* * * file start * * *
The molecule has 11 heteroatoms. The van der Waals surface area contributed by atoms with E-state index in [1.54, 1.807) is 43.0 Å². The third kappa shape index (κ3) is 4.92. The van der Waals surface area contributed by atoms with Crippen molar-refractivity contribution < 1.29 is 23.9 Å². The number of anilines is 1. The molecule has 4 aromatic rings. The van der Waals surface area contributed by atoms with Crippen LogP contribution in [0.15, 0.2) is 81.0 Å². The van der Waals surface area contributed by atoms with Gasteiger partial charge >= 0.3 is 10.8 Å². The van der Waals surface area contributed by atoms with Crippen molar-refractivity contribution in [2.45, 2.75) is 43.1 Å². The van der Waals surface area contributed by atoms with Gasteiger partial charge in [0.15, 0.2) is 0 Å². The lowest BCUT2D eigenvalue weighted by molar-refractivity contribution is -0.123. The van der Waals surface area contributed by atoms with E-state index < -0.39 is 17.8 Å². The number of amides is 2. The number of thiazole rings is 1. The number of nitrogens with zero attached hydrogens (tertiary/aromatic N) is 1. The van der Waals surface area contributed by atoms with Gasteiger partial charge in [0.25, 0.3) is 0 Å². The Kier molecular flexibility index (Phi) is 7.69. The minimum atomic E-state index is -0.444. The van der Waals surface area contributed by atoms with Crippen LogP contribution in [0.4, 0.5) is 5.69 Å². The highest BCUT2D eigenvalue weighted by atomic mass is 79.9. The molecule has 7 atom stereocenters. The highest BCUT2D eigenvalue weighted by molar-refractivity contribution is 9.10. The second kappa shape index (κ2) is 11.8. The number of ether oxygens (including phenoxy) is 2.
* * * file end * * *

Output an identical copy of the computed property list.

The molecule has 11 heteroatoms. The van der Waals surface area contributed by atoms with E-state index in [1.54, 1.807) is 43.0 Å². The third kappa shape index (κ3) is 4.92. The van der Waals surface area contributed by atoms with Crippen molar-refractivity contribution < 1.29 is 23.9 Å². The number of anilines is 1. The molecule has 4 aromatic rings. The van der Waals surface area contributed by atoms with Crippen LogP contribution in [0.15, 0.2) is 81.0 Å². The van der Waals surface area contributed by atoms with Gasteiger partial charge >= 0.3 is 10.8 Å². The van der Waals surface area contributed by atoms with Crippen molar-refractivity contribution in [2.45, 2.75) is 43.1 Å². The van der Waals surface area contributed by atoms with Gasteiger partial charge in [0.15, 0.2) is 0 Å². The lowest BCUT2D eigenvalue weighted by molar-refractivity contribution is -0.123. The van der Waals surface area contributed by atoms with E-state index < -0.39 is 17.8 Å². The number of amides is 2. The number of thiazole rings is 1. The number of nitrogens with zero attached hydrogens (tertiary/aromatic N) is 1. The van der Waals surface area contributed by atoms with Gasteiger partial charge in [0.25, 0.3) is 0 Å². The Kier molecular flexibility index (Phi) is 7.69. The minimum atomic E-state index is -0.444. The van der Waals surface area contributed by atoms with Crippen LogP contribution in [0.4, 0.5) is 5.69 Å². The highest BCUT2D eigenvalue weighted by atomic mass is 79.9. The molecule has 7 atom stereocenters. The highest BCUT2D eigenvalue weighted by molar-refractivity contribution is 9.10. The second kappa shape index (κ2) is 11.8. The number of ether oxygens (including phenoxy) is 2.